My genius friend uses analog clocks for her boys to help teach them to tell time, but in my world, ain't nobody got time for that. We were in an emergency situation, okay? Match your clock to your index card and call it a day. 

If you are in desperate need of your own time in the morning I highly recommend you try this out. I love it, and the kids do to. I feel like it gives them a sense of security in the routine and a sense of responsibility.

Plus on those really long days when you just have to put your littles to bed at 7:30pm, you get an entire twelve hours of uninterrupted glory. You're welcome.

And for the mama's of babies, hold on to the hope that these days will come for you too. Baby sleep prison does not last forever.


Month Five

Although we have been discussing adopting in some form for the past three years, and started actively pursuing it five months ago, it has just now started to feel like a tangible real thing to me. Sort of like when you find out you're pregnant. If you are like me you took six pregnancy tests and got it confirmed by your doctor, but you still didn't grasp that there was, indeed, a baby growing in your womb until you felt it flutter for the first time or noticed your belly starting to poke out.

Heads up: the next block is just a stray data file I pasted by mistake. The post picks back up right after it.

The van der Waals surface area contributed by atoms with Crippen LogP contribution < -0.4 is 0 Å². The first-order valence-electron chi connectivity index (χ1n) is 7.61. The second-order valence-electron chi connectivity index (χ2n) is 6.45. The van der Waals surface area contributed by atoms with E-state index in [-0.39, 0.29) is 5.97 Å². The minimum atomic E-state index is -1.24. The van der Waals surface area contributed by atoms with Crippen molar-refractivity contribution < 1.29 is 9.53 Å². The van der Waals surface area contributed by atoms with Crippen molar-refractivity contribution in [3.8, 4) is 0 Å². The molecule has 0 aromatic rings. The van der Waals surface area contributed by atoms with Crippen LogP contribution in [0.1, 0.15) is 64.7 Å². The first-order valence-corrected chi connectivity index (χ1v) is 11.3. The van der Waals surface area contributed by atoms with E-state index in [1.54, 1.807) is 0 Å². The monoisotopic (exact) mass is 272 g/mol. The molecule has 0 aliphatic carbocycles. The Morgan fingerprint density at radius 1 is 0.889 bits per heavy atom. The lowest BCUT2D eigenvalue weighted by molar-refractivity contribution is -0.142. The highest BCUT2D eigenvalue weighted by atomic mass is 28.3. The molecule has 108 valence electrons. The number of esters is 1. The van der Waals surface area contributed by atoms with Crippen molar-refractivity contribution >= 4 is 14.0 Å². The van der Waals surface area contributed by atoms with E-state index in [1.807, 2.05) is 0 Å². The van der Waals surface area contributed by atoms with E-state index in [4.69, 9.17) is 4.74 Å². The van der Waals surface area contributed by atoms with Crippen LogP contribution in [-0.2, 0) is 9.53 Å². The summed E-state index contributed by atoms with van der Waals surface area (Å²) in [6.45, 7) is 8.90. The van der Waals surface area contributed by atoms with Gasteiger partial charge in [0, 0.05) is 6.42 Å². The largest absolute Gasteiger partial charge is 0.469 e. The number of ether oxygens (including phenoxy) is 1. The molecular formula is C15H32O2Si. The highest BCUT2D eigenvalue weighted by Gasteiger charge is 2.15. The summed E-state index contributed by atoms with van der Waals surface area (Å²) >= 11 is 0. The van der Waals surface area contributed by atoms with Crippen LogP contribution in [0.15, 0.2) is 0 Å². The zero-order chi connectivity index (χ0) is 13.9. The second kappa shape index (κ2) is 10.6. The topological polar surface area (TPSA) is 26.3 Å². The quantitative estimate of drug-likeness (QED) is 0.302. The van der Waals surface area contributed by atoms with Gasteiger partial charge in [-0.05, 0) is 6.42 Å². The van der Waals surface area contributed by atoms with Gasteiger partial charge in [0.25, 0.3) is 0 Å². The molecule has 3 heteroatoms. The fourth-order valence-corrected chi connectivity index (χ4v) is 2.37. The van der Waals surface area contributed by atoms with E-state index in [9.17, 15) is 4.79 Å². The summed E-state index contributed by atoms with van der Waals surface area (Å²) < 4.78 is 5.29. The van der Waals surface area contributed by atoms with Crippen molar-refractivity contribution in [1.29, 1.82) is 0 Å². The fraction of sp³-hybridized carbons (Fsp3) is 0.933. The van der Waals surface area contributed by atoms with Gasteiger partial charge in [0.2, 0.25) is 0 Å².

Adopting has been a slow going process, but we continually have something to be working on, whether it be paperwork, gathering documents or training. We recently had our first home-study interview which was a breeze. When you find yourself facing your first home-study interview, do not freak out. It will be painless. It will make everything feel tangible. You will feel supported. I was nervous about it just like most people are when they are doing something new and out of their comfort zone, but it was a binding experience. It solidified our journey. It was our marital interview so we were asked questions like:

What first attracted you to your spouse?

How long did you date before you were married?